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Educational travel: Peabody is popular ‘Elderhostel’ spot

Seth Kibel, a Peabody Institute Exploritas faculty member, demonstrates klezmer instruments during a recent class.

Eli and Lila Robinson, 79 and 78 years old, recently traveled from their Long Island home for a week of music lectures, recitals and socializing at Baltimore’s Peabody Institute. It was their third time at Peabody, which is part of a broad network of travel offerings most people know as Elderhostel.

Through the program — which this month changed its name to Exploritas — the couple has gone bike-riding in Holland and traveled to Austin for an exploration of President Lyndon Johnson’s legacy. Eli Robinson said he and his wife are avid concert-goers and presidential buffs who like the combination of travel and learning that Exploritas offers. “We like the subject matter,” he said. The Peabody program “gives us more understanding of the music and the composers,” she added.

The not-for-profit Elderhostel program was founded in 1975 to offer reasonably priced travel and learning experiences to people 55 and older.  It eventually grew to offer educational programs in all 50 states and more than 90 countries around the world, ranging from watercolor workshops in California to exploration of ancient ruins on the Easter Islands. Many of the trips cost less than $600 per person, meals and lodging included.

Starting this month, the requirement that participants be 55 or older was dropped and the name was changed to Exploritas, a word that combines “explore” with the Latin word for truth, “veritas.”  Officials with the organization say the name was changed because Elderhostel conveyed images of frail age and Spartan accommodations that did not accurately reflect the experience.

The programs will still be marketed to visitors middle-aged or older, but the idea is to expand the customer base, and perhaps lower the average age of attendees.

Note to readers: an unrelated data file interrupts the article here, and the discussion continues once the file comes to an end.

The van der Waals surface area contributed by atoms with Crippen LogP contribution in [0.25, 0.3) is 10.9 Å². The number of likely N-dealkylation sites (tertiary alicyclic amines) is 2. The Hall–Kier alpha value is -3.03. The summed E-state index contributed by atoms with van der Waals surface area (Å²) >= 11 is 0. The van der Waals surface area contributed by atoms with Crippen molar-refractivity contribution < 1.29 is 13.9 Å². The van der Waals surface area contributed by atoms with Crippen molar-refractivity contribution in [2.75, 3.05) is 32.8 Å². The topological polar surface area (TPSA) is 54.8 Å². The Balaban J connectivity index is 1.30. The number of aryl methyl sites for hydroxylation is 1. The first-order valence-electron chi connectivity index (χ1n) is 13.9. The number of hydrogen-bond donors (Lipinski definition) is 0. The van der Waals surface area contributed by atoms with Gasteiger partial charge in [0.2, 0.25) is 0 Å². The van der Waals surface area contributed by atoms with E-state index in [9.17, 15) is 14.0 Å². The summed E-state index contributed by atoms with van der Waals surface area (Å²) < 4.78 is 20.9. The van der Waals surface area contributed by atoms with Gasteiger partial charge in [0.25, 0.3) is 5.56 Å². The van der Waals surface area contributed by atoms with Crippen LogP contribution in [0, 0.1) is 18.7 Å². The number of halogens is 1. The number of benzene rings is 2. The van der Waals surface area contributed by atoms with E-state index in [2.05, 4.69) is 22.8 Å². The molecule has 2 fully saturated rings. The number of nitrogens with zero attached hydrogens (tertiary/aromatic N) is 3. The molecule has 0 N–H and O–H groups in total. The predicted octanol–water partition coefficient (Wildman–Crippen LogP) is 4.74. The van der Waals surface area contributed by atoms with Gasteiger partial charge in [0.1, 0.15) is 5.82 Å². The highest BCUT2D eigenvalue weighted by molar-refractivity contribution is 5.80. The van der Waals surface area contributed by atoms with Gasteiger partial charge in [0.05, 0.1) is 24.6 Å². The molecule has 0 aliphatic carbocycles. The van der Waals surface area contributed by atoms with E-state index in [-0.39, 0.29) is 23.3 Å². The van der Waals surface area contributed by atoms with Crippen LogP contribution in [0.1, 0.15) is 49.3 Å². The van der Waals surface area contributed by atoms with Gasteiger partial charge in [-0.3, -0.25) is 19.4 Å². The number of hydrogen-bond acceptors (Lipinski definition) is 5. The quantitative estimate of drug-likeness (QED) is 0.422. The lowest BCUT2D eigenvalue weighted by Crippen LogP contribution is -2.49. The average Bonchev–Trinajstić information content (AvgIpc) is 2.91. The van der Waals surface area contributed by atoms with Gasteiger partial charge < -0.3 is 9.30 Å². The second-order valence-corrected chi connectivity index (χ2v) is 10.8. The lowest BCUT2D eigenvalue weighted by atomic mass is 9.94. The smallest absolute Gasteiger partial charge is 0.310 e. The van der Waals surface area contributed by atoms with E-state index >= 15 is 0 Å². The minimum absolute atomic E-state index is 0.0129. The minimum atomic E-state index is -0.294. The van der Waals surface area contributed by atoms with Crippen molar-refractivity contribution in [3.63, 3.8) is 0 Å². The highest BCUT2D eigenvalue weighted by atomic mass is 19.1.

In Baltimore, retirees Katharine Bamberger and her husband, Clinton, have traveled to Spain, Italy, Turkey and elsewhere on Elderhostel trips. “It’s a fascinating way to learn and to see other cultures,” she said. “There are always interesting people who want to do the same thing. The food is always good and the accommodations are fine.”

Exploritas programs in Maryland include ones for Appalachian trail hiking or biking the length of the C&O Canal. But the most popular are the ones offered at the Peabody, which collectively rank in the top 40 among all Exploritas programs offered worldwide, said Carol Lidard, the Exploritas-Peabody program manager.

The Peabody Institute offers as many as 75 in-town programs a year, on themes such as Brahms’ symphonies or Women in Music. Typically, 35 to 40 people enroll in each weeklong program, and Lidard said the return rate is 35 percent.

Participants stay at the Peabody Inn, a pre-Civil War building on the Peabody campus with 50 rooms. They eat in the cafeteria with Peabody students and attend Peabody recitals. They can attend as many as three classes a day, each about an hour and 20 minutes long.

They are also encouraged to visit the Walters Art Museum, which is across the street, and otherwise indulge in Baltimore culture. “They don’t come here to shop,” said Lidard. “They are here to learn. Our reputation is built upon the strengths of our teachers.”

One class this month featured a demonstration of klezmer music. During another, perhaps 35 participants sat in hard-backed chairs arranged in rows as Mark Allen McCoy, a music director and conductor at the Loudoun Symphony in Virginia, wrapped up his presentation on Dvorak. All wore name tags with their first names and the state they are from.

When McCoy had finished, several approached him with questions and comments. He said he has been teaching at Elderhostel for about 10 years, and tries to tailor his classes to the interests and knowledge base of his audience. Most are music lovers who don’t necessarily read music or play instruments, but are hoping to add to their appreciation of the concerts they attend.

“I try to do my classes so everyone gets something out of it,” he said. “A lot of it is just listening to great music we love.”